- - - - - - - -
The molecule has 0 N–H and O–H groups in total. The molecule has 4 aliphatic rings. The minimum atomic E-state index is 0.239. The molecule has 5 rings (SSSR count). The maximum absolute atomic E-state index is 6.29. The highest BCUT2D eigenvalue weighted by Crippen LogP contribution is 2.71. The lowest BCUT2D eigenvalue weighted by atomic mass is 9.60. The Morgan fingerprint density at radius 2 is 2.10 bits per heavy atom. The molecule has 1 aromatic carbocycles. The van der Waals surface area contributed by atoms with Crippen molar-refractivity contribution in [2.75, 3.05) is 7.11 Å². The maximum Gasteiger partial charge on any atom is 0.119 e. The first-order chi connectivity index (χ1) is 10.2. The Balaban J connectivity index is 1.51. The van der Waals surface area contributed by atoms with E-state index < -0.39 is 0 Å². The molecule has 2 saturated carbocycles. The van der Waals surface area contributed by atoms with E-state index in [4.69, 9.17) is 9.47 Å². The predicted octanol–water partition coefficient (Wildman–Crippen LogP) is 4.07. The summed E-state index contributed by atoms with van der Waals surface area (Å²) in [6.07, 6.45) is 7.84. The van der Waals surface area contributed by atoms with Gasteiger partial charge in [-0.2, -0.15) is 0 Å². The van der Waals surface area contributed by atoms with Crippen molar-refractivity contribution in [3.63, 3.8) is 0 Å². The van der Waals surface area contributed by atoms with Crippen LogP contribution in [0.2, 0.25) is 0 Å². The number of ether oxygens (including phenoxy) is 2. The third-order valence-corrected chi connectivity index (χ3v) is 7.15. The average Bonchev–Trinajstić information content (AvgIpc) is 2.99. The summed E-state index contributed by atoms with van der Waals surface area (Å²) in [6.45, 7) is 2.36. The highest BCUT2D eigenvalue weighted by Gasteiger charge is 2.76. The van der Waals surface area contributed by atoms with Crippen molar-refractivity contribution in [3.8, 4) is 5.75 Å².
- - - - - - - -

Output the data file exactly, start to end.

The molecule has 0 N–H and O–H groups in total. The molecule has 4 aliphatic rings. The minimum atomic E-state index is 0.239. The molecule has 5 rings (SSSR count). The maximum absolute atomic E-state index is 6.29. The highest BCUT2D eigenvalue weighted by Crippen LogP contribution is 2.71. The lowest BCUT2D eigenvalue weighted by atomic mass is 9.60. The Morgan fingerprint density at radius 2 is 2.10 bits per heavy atom. The molecule has 1 aromatic carbocycles. The van der Waals surface area contributed by atoms with Crippen molar-refractivity contribution in [2.75, 3.05) is 7.11 Å². The maximum Gasteiger partial charge on any atom is 0.119 e. The first-order chi connectivity index (χ1) is 10.2. The Balaban J connectivity index is 1.51. The van der Waals surface area contributed by atoms with E-state index < -0.39 is 0 Å². The molecule has 2 saturated carbocycles. The van der Waals surface area contributed by atoms with E-state index in [4.69, 9.17) is 9.47 Å². The predicted octanol–water partition coefficient (Wildman–Crippen LogP) is 4.07. The summed E-state index contributed by atoms with van der Waals surface area (Å²) in [6.07, 6.45) is 7.84. The van der Waals surface area contributed by atoms with Gasteiger partial charge in [-0.2, -0.15) is 0 Å². The van der Waals surface area contributed by atoms with Crippen molar-refractivity contribution in [3.63, 3.8) is 0 Å². The van der Waals surface area contributed by atoms with Crippen LogP contribution in [0.2, 0.25) is 0 Å². The number of ether oxygens (including phenoxy) is 2. The third-order valence-corrected chi connectivity index (χ3v) is 7.15. The average Bonchev–Trinajstić information content (AvgIpc) is 2.99. The summed E-state index contributed by atoms with van der Waals surface area (Å²) in [6.45, 7) is 2.36. The highest BCUT2D eigenvalue weighted by Gasteiger charge is 2.76. The van der Waals surface area contributed by atoms with Crippen molar-refractivity contribution in [3.8, 4) is 5.75 Å².